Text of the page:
When quinoa flour is 50% off at my local grocery store, I buy it. On any other day, when it’s 100% not off, and costs a whooping $14 for 22 oz/623 g, I definitely do not buy it. Having said that, however, I’m now feeling the quinoa flour itch… I’ve ventured into the strange land of quinoa baked goods and, I’m surprised to say, I’d like to stay here a while (at least a while longer than it will probably take for it to be on sale again, or for me to make a million bucks, because only then will I have the spare $$ for the fanciest of all flours). Maybe you got lucky and found quinoa flour on sale, or maybe you’re a bit more financially sound than me, or maybe you’re neither but you still manage to allot a sliver of your monthly budget pie chart to quinoa flour. In any case, after impulsively buying the clearance quinoa flour I wondered now what? I had no idea how the flour behaved or tasted; does it taste like dirt, or regular cooked quinoa? Those things aren’t entirely mutually exclusive, so suffice to say I was feeling a little cynical about the flavor outcome of adding quinoa flour to chocolate chip cookies or brownies. Since I was already on a roll venturing into uncharted territory, I took another leap and made a cake.
To be frank, the streusel topping is the product of more impulse. I had just finished combining my wet and dry ingredients, when it occurred to me (or rather, panic-stricken, it flashed across my mind) that this quinoa flour cake was going to need an extra oomph of sweetness. I wasn’t taking chances with the earthen flour, and didn’t want such a novel ingredient going to waste, so I sought the help of sugar, spice, and a little bit of melted butter. As my friend said after taking a few bites of a slice, this is really good, really moist, definitely a hit, but it does need the streusel.
I didn’t set out to make a coffee cake, and I didn’t set out to buy quinoa flour, but… here we are; I had a lot of fun and there is probably some worthwhile moral tucked away in that sentence. I’ll let it be for now. All in all, this is not your typical Starbucks-esque knee-jerkingly-sweet coffee cake; no, no, this is sweet, and it is wonderfully (can I say perfectly?) soft and moist, but it’s not entirely gut-destroying (let’s be honest here). It’s got a crumb so lovely that I was genuinely, happily, shocked (this cake was not supposed to turn out so well). And now I want more of it. So be warned; once you get a taste of quinoa streusel cake you may have to get a little creative with your excel pie chart.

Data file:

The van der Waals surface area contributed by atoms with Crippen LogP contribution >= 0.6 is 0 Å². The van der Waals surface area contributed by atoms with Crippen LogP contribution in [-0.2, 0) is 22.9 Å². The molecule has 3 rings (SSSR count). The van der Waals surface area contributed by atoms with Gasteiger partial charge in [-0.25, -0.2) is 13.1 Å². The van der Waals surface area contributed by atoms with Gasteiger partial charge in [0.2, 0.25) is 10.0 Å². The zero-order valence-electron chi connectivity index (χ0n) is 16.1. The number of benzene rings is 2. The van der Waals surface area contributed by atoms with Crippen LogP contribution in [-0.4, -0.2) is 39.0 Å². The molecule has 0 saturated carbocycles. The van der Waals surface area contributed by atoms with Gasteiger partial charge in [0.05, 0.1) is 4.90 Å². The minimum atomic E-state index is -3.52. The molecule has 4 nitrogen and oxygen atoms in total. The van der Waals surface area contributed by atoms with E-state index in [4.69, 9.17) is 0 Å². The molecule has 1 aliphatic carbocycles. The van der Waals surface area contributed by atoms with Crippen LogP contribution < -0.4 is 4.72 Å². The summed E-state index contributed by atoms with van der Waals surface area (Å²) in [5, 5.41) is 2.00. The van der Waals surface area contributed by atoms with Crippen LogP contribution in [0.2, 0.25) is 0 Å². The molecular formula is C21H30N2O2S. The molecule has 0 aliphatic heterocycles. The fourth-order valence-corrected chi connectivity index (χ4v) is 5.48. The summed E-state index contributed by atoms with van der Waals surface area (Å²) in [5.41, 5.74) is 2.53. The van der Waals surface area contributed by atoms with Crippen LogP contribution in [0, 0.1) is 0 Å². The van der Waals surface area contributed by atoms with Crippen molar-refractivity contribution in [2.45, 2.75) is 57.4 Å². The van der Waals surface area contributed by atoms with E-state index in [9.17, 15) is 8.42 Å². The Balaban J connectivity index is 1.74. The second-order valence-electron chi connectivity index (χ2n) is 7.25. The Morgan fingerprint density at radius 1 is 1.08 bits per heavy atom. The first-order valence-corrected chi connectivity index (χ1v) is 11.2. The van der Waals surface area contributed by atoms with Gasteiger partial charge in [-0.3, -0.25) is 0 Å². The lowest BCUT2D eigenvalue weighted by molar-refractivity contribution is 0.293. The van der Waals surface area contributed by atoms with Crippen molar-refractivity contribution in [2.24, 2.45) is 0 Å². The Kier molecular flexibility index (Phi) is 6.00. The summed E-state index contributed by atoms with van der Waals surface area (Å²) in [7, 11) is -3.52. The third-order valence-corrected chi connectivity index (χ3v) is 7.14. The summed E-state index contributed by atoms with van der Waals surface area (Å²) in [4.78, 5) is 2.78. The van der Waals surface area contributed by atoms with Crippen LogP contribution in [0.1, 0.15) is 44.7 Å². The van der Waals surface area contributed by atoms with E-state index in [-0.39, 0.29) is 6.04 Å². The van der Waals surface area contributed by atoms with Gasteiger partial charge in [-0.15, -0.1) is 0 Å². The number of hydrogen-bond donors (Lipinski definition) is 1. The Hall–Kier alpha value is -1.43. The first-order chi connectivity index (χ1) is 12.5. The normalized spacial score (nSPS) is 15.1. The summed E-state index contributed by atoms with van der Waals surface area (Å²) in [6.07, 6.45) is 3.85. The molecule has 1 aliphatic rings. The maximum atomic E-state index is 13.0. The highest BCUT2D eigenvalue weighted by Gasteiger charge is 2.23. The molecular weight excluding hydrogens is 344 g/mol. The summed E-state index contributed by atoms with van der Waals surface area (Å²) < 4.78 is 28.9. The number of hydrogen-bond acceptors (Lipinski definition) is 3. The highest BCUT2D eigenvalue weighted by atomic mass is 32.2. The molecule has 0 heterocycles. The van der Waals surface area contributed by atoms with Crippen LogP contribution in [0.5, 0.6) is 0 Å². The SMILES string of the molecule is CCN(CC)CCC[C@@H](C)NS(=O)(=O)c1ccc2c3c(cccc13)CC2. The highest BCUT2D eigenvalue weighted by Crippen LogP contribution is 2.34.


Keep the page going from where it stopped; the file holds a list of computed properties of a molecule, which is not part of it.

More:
Makes one 8-9 inch cake
1 1/2 cups blanched almond flour
3/4 cup quinoa flour
1/2 cup maple syrup
6 tbsps unrefined coconut oil, melted
2 pasture-raised eggs
2 tsps ground ceylon cinnamon
1/4 heaped tsp ground nutmeg
1 1/2 tsps baking powder
Generous pinch of salt
1/4 cup almond flour
2 tbsps unrefined cane sugar (or coconut/light brown sugar)
1 tbsp ghee or unsalted butter, melted
1/2 tsp ground cinnamon
Pinch of salt
1. Preheat oven to 350 F. First, make the streusel topping. Stir together the almond flour, sugar, cinnamon, and pinch salt; pour over the tbsp of ghee/butter, and combine until a crumbly mixture forms. Set aside.
2. In a large bowl, whisk the eggs; add the melted oil and maple syrup, and whisk until just combined. Add the almond flour, quinoa flour, spices, baking powder, and pinch salt, creating a little mound with the dry ingredients. Lightly combine the mound of dry ingredients before fully incorporating into the wet mixture.
2. Oil the sides and bottom of an 8-9 inch cake tin before lining the bottom with parchment paper (or skip the paper if your tin is a trustworthy non-stick pan). Pour in the batter, and evenly sprinkle over the streusel. Bake in a middle rack in the oven for 28-35 min, until the top is golden brown and an inserted toothpick comes out clean (mine took 30 min). It will be fragile when hot, so allow to fully cool before removing from pan, and serving alongside a cup of warm coffee or tea!